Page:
Oppressed group behavior in nursing is not a new phenomenon. So on joining the profession, one was quite aware that one would be subject to such behavior. This was anticipated in two forms, one was vertical from the medical practitioners and the other was horizontal from one’s fellow nurses. However when there was a barrage from both ends, this was truly a revealing experience for me.
This experience occurred when placed on night duty in emergency surgery for a continuous period of one week. This was quite exceptional in the hospital where I was working and initially I took it as a challenge and decided to prove myself by excelling in emergency care to my patients. However after a lapse of just about two weeks when I was again placed on night watch in emergency surgery, I was taken aback and knew that something was amiss. So I walked up to the nursing head in charge of duties but was rudely rebuffed with the remarks that it was not my right to demand a duty of my choice. For the first time I recognized that I was probably becoming a victim of what Freire (1970) has said about oppression as a phenomenon when one person stops anthers quest for affirming himself as a responsible person.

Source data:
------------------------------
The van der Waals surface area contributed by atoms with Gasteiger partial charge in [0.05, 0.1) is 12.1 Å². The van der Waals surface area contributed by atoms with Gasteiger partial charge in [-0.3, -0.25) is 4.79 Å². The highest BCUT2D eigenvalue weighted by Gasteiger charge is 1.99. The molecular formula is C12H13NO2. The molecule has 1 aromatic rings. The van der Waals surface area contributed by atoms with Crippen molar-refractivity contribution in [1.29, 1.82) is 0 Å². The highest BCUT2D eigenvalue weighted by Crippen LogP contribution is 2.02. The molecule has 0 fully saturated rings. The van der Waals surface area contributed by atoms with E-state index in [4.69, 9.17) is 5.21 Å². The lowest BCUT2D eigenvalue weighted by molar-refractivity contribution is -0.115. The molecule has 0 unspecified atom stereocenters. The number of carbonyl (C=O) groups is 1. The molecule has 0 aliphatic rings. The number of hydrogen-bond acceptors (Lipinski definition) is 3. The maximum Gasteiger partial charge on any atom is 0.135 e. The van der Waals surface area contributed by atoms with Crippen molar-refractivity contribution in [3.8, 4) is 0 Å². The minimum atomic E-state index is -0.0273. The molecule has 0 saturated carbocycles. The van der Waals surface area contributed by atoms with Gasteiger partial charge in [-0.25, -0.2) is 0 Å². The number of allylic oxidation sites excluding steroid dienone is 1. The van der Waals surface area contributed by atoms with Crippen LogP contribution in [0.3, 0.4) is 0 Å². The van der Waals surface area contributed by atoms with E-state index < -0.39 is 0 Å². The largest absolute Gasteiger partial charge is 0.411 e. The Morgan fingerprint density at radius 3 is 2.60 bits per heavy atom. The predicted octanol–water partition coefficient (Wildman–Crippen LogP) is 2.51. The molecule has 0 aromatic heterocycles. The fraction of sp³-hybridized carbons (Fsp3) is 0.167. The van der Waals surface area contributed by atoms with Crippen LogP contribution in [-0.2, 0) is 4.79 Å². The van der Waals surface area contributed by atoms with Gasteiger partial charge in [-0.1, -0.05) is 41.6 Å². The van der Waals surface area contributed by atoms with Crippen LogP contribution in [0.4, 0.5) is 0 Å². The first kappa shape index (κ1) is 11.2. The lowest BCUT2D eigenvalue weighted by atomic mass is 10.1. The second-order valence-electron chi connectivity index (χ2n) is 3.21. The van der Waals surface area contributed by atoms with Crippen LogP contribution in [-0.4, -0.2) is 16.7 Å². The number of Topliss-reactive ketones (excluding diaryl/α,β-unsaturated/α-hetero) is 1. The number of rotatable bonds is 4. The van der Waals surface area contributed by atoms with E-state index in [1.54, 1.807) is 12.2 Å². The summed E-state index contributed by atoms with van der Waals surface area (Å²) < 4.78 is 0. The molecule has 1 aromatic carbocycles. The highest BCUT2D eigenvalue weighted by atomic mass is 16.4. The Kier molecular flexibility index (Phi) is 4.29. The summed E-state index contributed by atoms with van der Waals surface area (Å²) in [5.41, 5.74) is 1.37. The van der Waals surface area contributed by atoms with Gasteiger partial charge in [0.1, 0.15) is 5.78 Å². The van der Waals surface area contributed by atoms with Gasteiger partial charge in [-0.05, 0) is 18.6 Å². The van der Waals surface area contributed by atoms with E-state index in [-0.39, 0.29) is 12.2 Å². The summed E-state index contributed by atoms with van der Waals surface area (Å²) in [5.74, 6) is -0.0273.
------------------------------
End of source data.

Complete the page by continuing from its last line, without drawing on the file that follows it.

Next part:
The feeling of vertical oppression struck hard when during the course of this tour, the doctor in charge of surgery verbally abused me for inefficiency and incompetence bringing me close to tears.
However I went back to study the phenomenon of oppressed work groups, identified the pattern and then devised coping strategies. First and foremost was to avoid anger and go about fighting oppression systematically. So I collected information of the duty pattern of all my colleagues officially and presented it to the nursing head indicating that she had been unjust to me. Seeing solid evidence she relented and compensated me in duty hours at night over the entire year. Then I formally approached the surgery in charge in person and requested him to tell me my weaknesses. He was surprised and stated that he had been sniping at me merely to get over his own pressures. Soon word spread that I was not to be messed around and I could enjoy my passion for caring without any oppression.
1. Freire, Paulo. (1970). Pedagogy of the Oppressed. New York: Herder and Herder.